Though in the late twentieth century the word "sacramentary" was used in the United States and other English-speaking countries for the English translation of the Roman Missal, a true sacramentary is not the same as a Missal. It contains more than a missal in terms of other services, and less in that texts and readings said by others during the Mass are not included.
It is the book for the priest celebrant, containing all and only the words spoken (or sung) by him, usually assuming the presence of a choir and deacon. At the time that these books were written it was not yet the custom for the celebrant to repeat at the altar whatever was sung by the ministers or the choir, as became the rule in the Tridentine Mass. Thus Sacramentaries contain none of those parts of the Mass, not only no Scripture readings, but also no Introits, Graduals, Offertories and so on, but only the Collects, Prefaces, Canon.
On the other hand sacramentaries provide the priest's texts at other occasions besides Mass. As they suppose that the celebrant is normally a bishop, they usually supply the texts for ordinations, at the consecration of a church and altar and many exorcisms, blessings, and consecrations that were later inserted in the Pontifical and Ritual.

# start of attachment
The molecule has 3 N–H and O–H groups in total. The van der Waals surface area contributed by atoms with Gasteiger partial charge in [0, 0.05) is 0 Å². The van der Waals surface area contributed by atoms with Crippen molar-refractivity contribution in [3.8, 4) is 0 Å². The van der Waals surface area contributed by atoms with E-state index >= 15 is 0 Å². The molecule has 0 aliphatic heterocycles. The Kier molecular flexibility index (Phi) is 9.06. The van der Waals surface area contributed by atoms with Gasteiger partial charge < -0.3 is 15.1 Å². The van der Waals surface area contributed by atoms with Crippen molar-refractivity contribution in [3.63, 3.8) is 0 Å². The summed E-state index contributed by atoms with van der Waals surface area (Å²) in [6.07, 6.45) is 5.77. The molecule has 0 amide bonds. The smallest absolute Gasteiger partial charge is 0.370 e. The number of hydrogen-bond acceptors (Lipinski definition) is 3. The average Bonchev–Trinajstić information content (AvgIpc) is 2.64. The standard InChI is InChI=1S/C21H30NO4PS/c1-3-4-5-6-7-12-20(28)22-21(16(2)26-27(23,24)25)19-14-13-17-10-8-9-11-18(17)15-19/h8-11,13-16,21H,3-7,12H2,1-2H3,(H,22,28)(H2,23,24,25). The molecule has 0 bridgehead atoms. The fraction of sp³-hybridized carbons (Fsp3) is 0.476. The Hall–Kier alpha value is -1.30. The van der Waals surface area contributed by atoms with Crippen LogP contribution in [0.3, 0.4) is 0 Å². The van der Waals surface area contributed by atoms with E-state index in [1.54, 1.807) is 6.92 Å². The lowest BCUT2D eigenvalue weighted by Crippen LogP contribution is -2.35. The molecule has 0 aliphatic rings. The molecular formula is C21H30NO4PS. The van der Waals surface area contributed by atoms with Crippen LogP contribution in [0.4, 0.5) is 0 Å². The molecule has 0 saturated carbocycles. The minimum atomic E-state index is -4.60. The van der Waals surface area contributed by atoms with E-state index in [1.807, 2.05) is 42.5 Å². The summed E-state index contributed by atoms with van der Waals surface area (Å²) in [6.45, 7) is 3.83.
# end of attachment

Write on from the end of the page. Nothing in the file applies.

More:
A number of versions of the texts for Sacramentaries, chiefly of the Roman Rite, are still extant, either complete or in part. Of these textual groups the most important are the three known by the names Leonine, Gelasian, and Gregorian. Their date, authorship, place, and original purpose have been much discussed.
The name Sacramentarium is equivalent to the other form also used (for instance, in the Gelasian book), Liber Sacramentorum. The form is the same as that of the word Hymnarium, for a book of hymns. Gennadius of Massilia (fifth cent.) says of Paulinus of Nola: "Fecit et sacramentarium et hymnarium" (De viris illustribus, XLVIII). The word sacramentum or sacramenta in this case means the Mass. Sacramenta celebrare or facere is a common term for saying Mass.